November 30, 2005

Buchanan honored with UCI Joseph D. Pigott Award

For his work with the John and Mildred Putnam Sculpture Collection

Buchanan

Harvey Buchanan stepped out of the shadows of Philip Johnson’s Turning Point, David Black’s Euclid Circles and other sculptures that grace Case’s campus to receive accolades as one of the winners of the Joseph D. Pigott Leadership Award from University Circle Incorporated.

Buchanan was recognized for his 53 years of leadership as an art historian on the faculty of Case’s department of art history and art and as former provost of humanities and art. He is currently the curator of the Mildred Putnam Sculpture Collection - unique compilation of 35 purchased or commissioned works, many which are outside and readily accessible for public view.

Buchanan shared this year’s leadership award with Sylvia Easley, director of Early Childhood Education at the Cleveland Music School Settlement. The award, which honors the late former president of UCI for his dedication to and inspired vision of University Circle, is presented annually to individuals who have made significant contributions to the Circle and increased its influence outside the Circle’s boundaries.

Each award honoree received a Hoya crystal award and a $2,000 prize made possible through an endowment of Forest City Enterprises and True-Mart Fund. UCI presented the awards on November 14

The Putnam Collection’s first acquisition was Gene Kangas’ Snow Fences, commissioned as a gift from the Mildred Andrews Fund. In 1981, Andrews established a permanent endowment to acquire more works, with stipulations that the works be three-dimensional and by regional artists. Buchanan has overseen and cared for the collection that reflects diverse styles, materials and creative directions by the artists.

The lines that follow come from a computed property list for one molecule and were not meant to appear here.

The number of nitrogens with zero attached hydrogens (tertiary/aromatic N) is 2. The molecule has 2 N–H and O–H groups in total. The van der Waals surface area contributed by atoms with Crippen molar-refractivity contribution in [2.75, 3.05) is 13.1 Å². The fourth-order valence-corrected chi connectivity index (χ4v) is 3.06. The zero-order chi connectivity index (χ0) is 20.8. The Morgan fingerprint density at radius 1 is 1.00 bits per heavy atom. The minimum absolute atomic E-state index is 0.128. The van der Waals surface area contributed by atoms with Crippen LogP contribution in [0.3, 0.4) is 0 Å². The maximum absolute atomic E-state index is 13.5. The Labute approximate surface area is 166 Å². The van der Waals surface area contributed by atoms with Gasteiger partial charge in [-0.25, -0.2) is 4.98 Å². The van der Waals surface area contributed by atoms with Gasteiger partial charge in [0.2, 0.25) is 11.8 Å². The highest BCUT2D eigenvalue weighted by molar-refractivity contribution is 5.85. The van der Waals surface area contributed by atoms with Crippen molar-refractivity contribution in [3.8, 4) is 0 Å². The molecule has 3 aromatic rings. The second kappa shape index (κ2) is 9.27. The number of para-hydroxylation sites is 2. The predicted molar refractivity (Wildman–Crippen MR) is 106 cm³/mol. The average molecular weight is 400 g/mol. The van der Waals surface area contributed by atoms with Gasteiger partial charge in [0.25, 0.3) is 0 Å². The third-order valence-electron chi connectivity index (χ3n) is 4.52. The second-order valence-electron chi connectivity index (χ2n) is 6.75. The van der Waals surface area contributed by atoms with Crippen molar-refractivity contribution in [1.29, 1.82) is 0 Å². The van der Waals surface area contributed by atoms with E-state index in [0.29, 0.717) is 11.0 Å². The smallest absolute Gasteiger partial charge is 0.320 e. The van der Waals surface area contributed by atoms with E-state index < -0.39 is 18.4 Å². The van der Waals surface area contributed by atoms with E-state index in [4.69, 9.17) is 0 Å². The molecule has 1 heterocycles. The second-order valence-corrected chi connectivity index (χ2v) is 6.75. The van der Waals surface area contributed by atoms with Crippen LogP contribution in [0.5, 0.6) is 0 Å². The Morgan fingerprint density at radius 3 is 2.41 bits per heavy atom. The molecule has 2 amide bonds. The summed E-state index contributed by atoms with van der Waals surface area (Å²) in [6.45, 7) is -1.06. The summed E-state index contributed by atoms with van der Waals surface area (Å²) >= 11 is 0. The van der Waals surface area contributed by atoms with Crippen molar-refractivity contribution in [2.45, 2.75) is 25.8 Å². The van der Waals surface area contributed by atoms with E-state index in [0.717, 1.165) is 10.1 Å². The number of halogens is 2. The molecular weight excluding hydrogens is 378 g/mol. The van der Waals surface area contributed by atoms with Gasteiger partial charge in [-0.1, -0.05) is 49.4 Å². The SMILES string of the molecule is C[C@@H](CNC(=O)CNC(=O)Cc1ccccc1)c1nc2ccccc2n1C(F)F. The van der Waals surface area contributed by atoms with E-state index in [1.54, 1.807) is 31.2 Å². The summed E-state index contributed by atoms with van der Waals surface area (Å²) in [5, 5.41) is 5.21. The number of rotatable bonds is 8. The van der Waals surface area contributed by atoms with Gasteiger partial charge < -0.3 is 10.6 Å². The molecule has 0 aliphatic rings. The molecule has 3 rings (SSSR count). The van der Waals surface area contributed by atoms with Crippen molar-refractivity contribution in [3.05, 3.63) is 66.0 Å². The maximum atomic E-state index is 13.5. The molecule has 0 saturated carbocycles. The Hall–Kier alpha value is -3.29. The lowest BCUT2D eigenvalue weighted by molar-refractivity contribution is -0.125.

Also honored, Easley has overseen the introduction of more than 20,000 young students to the rich cultural resources in University Circle through the Music Settlement’s Early Childhood Education program. She was an integral part of the program’s development from its inception in 1965 with two classes, to 700 students in 21 classes currently that come to the Circle for dance, music, drama, art and other activities.

For more information: Susan Griffith 216-368-1004.

Posted by: Heidi Cool, November 30, 2005 04:46 PM | News Topics: Arts & Entertainment, Awards, College of Arts and Sciences

Case Western Reserve University is committed to the free exchange of ideas, reasoned debate and intellectual dialogue. Speakers and scholars with a diversity of opinions and perspectives are invited to the campus to provide the community with important points of view, some of which may be deemed controversial. The views and opinions of those invited to speak on the campus do not necessarily reflect the views of the university administration or any other segment of the university community.